There are always leaks from this annual economic meeting and it will be interesting to hear what China’s policy makers are advocating to end the slowdown in economic growth. After all policy makers haven’t done nothing to fix the problem; it’s just that what they’ve done—such as six interest rate cuts since 2014—hasn’t worked. Particularly worrying is evidence in the Beige Book numbers that show evidence that deflation is taking hold in China’s economy—in spite of the interest rate cuts. Deflation hurts corporate profits since even companies that are selling more wind up selling at lower prices. And central banks intensely fear deflation since monetary tools have a tough time reversing embedded deflationary expectations. Just ask the Bank of Japan.
Those interest rate cuts haven’t succeeded in getting more companies to borrow in order to expand production or to buy more efficient machinery either. The percentage of companies borrowing fell to a record low in the third quarter.
The CBB Beige Book is based on surveys of more than 2,100 companies across China and interviews with bankers, managers, and company executives.
Inflation in China at the consumer level rose in October at just a 1.3% rate year over year. That, the National Bureau of Statistics said on Monday, was the lowest rate since May and well below the 1.6% rate in September. Economists had expected an increase of 1.5
A truckload of implications (or at least five) follows from this number.
First, combined with the disappointing showing on exports and imports in data released over the weekend, it reinforces forecasts of slow growth in the global economy. The fear of slow global growth has led to another day of declines in emerging markets. The iShares MSCI Emerging Markets Index ETF (EEM) was down another 0.38% on Monday.
Second, with inflation in China so low, the People’s Bank of China is relatively free to cut interest rates, reduce bank reserve requirements, and otherwise stimulate growth in the Chinese economy. I think the Chinese markets will start to anticipate some or all of those measures in fairly short order. (Think possible short-term rally.)
Third, with low or no inflation in the global economy, there isn’t anything that I can see that stands in the way of a stronger U.S. dollar. (The U.S. dollar, in fact, hit a six-month high against the euro on November 9).
Fourth, with a stronger dollar and lower global growth expect weaker commodity prices. Oil was up slightly today as of 3 p.m. in New York time after days of decline but copper was down 0.47%.
Fifth, a stronger dollar means more cash flowing into dollar assets, which is likely to damp increases in U.S. interest rates when/if the Federal Reserve moves. The yield on the 10-year U.S. Treasury held steady on Monday at 2.31%.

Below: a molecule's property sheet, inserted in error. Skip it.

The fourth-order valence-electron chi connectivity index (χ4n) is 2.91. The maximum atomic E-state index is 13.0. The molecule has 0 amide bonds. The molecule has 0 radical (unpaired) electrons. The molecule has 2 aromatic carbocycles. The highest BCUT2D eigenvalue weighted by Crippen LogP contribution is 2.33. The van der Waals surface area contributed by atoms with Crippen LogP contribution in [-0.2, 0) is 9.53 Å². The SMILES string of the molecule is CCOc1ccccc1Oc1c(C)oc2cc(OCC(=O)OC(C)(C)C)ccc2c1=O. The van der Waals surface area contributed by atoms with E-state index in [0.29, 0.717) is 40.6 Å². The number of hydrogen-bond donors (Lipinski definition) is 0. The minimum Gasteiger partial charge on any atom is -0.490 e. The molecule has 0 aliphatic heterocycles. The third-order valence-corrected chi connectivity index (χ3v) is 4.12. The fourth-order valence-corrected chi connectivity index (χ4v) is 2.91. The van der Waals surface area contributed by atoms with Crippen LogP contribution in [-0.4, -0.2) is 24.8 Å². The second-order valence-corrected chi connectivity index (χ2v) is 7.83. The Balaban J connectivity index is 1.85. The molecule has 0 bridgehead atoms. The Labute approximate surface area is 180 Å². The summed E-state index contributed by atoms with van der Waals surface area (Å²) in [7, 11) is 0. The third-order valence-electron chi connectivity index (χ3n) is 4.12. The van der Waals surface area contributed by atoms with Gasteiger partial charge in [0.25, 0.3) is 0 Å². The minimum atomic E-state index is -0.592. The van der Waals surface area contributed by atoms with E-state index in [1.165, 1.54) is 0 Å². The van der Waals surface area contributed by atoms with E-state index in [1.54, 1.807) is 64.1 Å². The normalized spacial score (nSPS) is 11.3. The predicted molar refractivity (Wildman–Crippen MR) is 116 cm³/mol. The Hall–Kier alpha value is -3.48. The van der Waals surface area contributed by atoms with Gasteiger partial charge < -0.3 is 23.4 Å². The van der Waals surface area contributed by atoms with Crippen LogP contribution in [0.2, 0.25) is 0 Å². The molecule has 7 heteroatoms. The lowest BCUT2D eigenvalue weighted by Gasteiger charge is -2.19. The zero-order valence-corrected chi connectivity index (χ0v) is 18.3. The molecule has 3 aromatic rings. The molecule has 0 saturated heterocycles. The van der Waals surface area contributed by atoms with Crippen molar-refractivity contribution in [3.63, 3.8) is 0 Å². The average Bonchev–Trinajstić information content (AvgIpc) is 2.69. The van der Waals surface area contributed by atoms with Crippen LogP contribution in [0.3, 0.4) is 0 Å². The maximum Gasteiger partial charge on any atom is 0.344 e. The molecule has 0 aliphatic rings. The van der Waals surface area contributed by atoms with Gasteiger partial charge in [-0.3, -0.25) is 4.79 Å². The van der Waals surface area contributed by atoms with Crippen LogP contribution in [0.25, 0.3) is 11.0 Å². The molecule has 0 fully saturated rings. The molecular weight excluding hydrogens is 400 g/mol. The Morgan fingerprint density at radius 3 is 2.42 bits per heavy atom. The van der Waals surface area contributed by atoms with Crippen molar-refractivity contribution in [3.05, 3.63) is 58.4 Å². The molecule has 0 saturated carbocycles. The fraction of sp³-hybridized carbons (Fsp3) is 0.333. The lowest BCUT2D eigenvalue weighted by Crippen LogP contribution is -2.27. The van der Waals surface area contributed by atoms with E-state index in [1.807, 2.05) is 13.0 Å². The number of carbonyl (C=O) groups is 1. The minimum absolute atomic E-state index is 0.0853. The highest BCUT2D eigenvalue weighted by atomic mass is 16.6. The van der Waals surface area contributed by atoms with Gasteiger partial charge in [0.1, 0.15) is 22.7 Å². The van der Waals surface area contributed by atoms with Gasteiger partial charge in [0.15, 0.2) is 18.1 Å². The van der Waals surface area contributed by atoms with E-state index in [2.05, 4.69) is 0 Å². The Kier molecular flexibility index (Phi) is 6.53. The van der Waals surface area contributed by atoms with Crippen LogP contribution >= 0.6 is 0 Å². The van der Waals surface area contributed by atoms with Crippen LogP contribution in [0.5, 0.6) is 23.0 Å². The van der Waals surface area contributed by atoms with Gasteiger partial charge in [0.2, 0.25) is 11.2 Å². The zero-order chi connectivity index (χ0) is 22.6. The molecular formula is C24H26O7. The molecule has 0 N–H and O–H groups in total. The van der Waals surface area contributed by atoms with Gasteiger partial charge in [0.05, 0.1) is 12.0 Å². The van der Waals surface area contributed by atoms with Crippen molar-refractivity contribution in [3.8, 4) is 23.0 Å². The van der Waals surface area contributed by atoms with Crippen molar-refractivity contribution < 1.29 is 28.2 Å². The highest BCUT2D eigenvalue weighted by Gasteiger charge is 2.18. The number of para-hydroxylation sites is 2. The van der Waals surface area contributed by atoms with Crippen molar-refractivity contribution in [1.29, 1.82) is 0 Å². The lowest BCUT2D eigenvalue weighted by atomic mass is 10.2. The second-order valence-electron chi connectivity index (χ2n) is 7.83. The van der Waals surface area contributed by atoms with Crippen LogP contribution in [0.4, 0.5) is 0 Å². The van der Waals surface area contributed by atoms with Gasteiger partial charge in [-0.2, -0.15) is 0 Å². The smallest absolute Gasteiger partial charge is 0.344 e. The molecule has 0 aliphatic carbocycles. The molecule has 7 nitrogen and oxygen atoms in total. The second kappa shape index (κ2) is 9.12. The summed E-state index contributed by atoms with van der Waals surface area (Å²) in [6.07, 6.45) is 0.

Update October 27, 2015. Despite China’s economy showing signs of slowing, revenue growth at Alibaba (BABA) blew through estimates for the second quarter of the company’s fiscal year. Wall Street analysts were looking for revenue to grow by 27% and instead Alibaba recorded 32% revenue growth.
Gross merchandise volume—the value of goods sold on all of the company’s platforms–rose by 28% year over year. Remember how some U.S. Internet companies have had trouble with the transition from a PC-centric Internet to one dominated by mobile platforms? No signs of that at Alibaba. Mobile platforms accounted for 62% of gross merchandise volume. Mobile revenue grew by 183% year over year. Annual active buyers increased by 386 million, a gain of 26% year over year.
Revenue in China grew so strongly that international sales as a percentage of revenue actually fell from 9% of total revenue to 8% in the quarter. Alibaba’s co-founder Jack Ma has said he wants to see international markets account for 50% of sales.
Newer businesses almost grew fast enough to make an impression on the top line. Cloud computing revenue, for example, was up 128%, but that still amounted to revenue of just $102 million off a very small base.
Yesterday when I recommended buying Alibaba’s ADRs at the end of the New York trading day, I said pay just enough attention to fundamentals to see that they aren’t going to stand in the way of the Alibaba momentum story. Fundamentals did much better than that today and that should leave momentum to run until at least the $95 level that the ADRs hit in June. After that it’s an issue of timing—do the ADRs hit $95 before or after the big Lunar New Year’s holiday, which could supply another momentum boost. (Lunar New Year falls on February 8 in 2016, the Year of the Monkey. People born in the Year of the Monkey are witty and intelligent with a magnetic personality.) I’d hold on for $95 or until the Lunar New Year, depending on Alibaba’s momentum after the big Single’s Day shopping holiday and the Western-style December shopping festivities.
The ADRs finished the day up 4.1% at $79.48 after trading as high as $82.79. That still leaves good overhead room to my $95 checkpoint. I’d watch momentum more than price (and certainly more than valuation) at this point.